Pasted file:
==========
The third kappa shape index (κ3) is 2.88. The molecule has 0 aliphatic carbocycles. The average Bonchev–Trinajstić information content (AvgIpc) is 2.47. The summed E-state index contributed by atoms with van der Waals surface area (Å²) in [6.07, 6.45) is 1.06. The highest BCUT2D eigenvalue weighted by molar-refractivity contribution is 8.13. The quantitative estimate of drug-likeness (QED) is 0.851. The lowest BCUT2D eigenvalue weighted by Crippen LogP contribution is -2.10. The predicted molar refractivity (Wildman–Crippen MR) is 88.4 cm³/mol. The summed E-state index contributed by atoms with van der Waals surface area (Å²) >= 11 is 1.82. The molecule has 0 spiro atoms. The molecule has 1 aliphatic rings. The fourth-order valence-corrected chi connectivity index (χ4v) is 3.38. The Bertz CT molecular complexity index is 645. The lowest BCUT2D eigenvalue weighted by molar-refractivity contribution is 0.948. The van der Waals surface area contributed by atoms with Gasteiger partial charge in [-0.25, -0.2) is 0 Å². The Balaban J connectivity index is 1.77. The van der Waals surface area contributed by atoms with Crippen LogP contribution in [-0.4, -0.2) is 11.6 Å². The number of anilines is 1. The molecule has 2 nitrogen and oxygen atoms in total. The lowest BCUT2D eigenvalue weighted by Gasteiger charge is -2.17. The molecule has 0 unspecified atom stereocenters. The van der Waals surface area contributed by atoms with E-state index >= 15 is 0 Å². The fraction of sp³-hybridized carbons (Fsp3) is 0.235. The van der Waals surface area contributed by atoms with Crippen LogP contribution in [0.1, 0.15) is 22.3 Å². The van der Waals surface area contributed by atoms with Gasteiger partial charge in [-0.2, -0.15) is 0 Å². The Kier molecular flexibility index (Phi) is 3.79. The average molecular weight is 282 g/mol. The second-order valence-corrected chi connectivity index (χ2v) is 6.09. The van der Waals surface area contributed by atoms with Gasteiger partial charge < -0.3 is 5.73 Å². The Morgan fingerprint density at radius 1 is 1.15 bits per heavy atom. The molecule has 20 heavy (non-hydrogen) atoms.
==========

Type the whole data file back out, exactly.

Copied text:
The third kappa shape index (κ3) is 2.88. The molecule has 0 aliphatic carbocycles. The average Bonchev–Trinajstić information content (AvgIpc) is 2.47. The summed E-state index contributed by atoms with van der Waals surface area (Å²) in [6.07, 6.45) is 1.06. The highest BCUT2D eigenvalue weighted by molar-refractivity contribution is 8.13. The quantitative estimate of drug-likeness (QED) is 0.851. The lowest BCUT2D eigenvalue weighted by Crippen LogP contribution is -2.10. The predicted molar refractivity (Wildman–Crippen MR) is 88.4 cm³/mol. The summed E-state index contributed by atoms with van der Waals surface area (Å²) >= 11 is 1.82. The molecule has 0 spiro atoms. The molecule has 1 aliphatic rings. The fourth-order valence-corrected chi connectivity index (χ4v) is 3.38. The Bertz CT molecular complexity index is 645. The lowest BCUT2D eigenvalue weighted by molar-refractivity contribution is 0.948. The van der Waals surface area contributed by atoms with Gasteiger partial charge in [-0.25, -0.2) is 0 Å². The Balaban J connectivity index is 1.77. The van der Waals surface area contributed by atoms with Crippen LogP contribution in [-0.4, -0.2) is 11.6 Å². The number of anilines is 1. The molecule has 2 nitrogen and oxygen atoms in total. The lowest BCUT2D eigenvalue weighted by Gasteiger charge is -2.17. The molecule has 0 unspecified atom stereocenters. The van der Waals surface area contributed by atoms with E-state index >= 15 is 0 Å². The fraction of sp³-hybridized carbons (Fsp3) is 0.235. The van der Waals surface area contributed by atoms with Crippen LogP contribution in [0.1, 0.15) is 22.3 Å². The van der Waals surface area contributed by atoms with Gasteiger partial charge in [-0.2, -0.15) is 0 Å². The Kier molecular flexibility index (Phi) is 3.79. The average molecular weight is 282 g/mol. The second-order valence-corrected chi connectivity index (χ2v) is 6.09. The van der Waals surface area contributed by atoms with Gasteiger partial charge < -0.3 is 5.73 Å². The Morgan fingerprint density at radius 1 is 1.15 bits per heavy atom. The molecule has 20 heavy (non-hydrogen) atoms.